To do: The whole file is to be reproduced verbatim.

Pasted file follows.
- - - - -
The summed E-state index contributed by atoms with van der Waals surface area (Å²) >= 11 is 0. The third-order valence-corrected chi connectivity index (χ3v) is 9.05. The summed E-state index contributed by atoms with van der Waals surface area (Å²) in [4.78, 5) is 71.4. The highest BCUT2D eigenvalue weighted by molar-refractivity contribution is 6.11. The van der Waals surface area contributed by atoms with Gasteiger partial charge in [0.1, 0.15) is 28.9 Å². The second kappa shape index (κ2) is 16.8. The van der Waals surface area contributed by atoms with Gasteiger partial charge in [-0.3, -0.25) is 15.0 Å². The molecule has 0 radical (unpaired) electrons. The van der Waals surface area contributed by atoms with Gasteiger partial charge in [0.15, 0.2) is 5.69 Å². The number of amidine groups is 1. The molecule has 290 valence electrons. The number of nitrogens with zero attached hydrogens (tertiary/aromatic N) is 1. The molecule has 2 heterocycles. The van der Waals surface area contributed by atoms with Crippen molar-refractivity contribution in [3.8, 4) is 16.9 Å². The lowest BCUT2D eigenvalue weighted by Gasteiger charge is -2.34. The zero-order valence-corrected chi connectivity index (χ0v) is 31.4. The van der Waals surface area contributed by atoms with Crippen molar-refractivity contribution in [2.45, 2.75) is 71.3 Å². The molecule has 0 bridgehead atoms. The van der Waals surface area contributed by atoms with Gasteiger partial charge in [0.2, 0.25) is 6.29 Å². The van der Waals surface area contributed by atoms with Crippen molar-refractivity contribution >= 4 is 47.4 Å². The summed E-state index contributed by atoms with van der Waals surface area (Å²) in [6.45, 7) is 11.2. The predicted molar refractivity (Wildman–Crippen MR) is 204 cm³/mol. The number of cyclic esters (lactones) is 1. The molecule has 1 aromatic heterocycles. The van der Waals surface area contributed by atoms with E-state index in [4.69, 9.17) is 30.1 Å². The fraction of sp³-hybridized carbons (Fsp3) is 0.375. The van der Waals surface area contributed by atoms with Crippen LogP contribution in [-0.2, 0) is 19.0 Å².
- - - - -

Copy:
The summed E-state index contributed by atoms with van der Waals surface area (Å²) >= 11 is 0. The third-order valence-corrected chi connectivity index (χ3v) is 9.05. The summed E-state index contributed by atoms with van der Waals surface area (Å²) in [4.78, 5) is 71.4. The highest BCUT2D eigenvalue weighted by molar-refractivity contribution is 6.11. The van der Waals surface area contributed by atoms with Gasteiger partial charge in [0.1, 0.15) is 28.9 Å². The second kappa shape index (κ2) is 16.8. The van der Waals surface area contributed by atoms with Gasteiger partial charge in [-0.3, -0.25) is 15.0 Å². The molecule has 0 radical (unpaired) electrons. The van der Waals surface area contributed by atoms with Gasteiger partial charge in [0.15, 0.2) is 5.69 Å². The number of amidine groups is 1. The molecule has 290 valence electrons. The number of nitrogens with zero attached hydrogens (tertiary/aromatic N) is 1. The molecule has 2 heterocycles. The van der Waals surface area contributed by atoms with Crippen molar-refractivity contribution in [3.8, 4) is 16.9 Å². The lowest BCUT2D eigenvalue weighted by Gasteiger charge is -2.34. The zero-order valence-corrected chi connectivity index (χ0v) is 31.4. The van der Waals surface area contributed by atoms with Crippen molar-refractivity contribution in [2.45, 2.75) is 71.3 Å². The molecule has 0 bridgehead atoms. The van der Waals surface area contributed by atoms with Gasteiger partial charge in [0.2, 0.25) is 6.29 Å². The van der Waals surface area contributed by atoms with Crippen molar-refractivity contribution >= 4 is 47.4 Å². The summed E-state index contributed by atoms with van der Waals surface area (Å²) in [6.45, 7) is 11.2. The predicted molar refractivity (Wildman–Crippen MR) is 204 cm³/mol. The number of cyclic esters (lactones) is 1. The molecule has 1 aromatic heterocycles. The van der Waals surface area contributed by atoms with E-state index in [4.69, 9.17) is 30.1 Å². The fraction of sp³-hybridized carbons (Fsp3) is 0.375. The van der Waals surface area contributed by atoms with Crippen LogP contribution in [-0.2, 0) is 19.0 Å².